Open greens are now renowned for warp speeds that drive even the most accomplished putters daffy. Chips and putts wander here and there like drunken sailors, rolling, rolling, rolling until they run away from the pin, off the back of the green into bunkers, or back off the front of greens into the fairway. Rumor has it a few wandering putts this year meandered off the course and didn’t stop rolling until they reached downtown Pittsburgh.

I’m sure most USGA officials are well-meaning gents who feel they are contributing their time and energies for the good of the game. What they should be doing is turning over the actual running of the Open tournament itself to the PGA Tour staff, who do that for a living year-round.

The blazered do-gooders could concentrate on marketing tickets, managing concession stands and getting their face time in the awards ceremonies afterward on the 18th linole– er, green. Johnson was charitable in the ceremony Sunday night, doling out thanks to the Oakmont maintenance staff, the fans and, finally, the USGA. Mention of the latter drew a robust round of boos from the fans.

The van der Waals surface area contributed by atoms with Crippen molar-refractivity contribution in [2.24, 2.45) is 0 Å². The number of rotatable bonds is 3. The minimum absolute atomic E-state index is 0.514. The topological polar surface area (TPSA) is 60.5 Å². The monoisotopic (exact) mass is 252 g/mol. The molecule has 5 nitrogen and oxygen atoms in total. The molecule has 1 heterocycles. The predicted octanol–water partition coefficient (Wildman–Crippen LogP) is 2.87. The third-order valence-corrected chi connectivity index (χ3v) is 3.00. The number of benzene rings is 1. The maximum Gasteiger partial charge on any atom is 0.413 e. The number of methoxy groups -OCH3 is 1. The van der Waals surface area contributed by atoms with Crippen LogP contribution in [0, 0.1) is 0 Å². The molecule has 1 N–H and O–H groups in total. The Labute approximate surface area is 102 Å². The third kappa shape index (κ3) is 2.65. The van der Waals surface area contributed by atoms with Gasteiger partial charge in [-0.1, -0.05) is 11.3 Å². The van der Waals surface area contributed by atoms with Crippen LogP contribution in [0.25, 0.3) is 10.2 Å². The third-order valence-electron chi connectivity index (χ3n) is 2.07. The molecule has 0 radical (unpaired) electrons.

USGA officials — mostly Northeast bigwigs — could also use some help selecting the venues. They tend to pick musty old Northeast courses at the end of 2-lane highways hardly conducive to housing or moving thousands of spectators in and out. Once every now and then they tear themselves away from the Northeast to pick a track out in flyover America, like last year’s Chambers Of Horrors Bay, a sparse and speckled Pacific meadow where each green seemed to have roughly three blades of grass.

Through it all, the USGA boys declare their noble goal is simply to identify the world’s greatest golfers. McIlroy and Fowler and Mickelson and Els had already established themselves in that strata, but Oakmont sent them home red-faced after 36 holes. The true goal seems to be turning a great American golf championship into a mockery.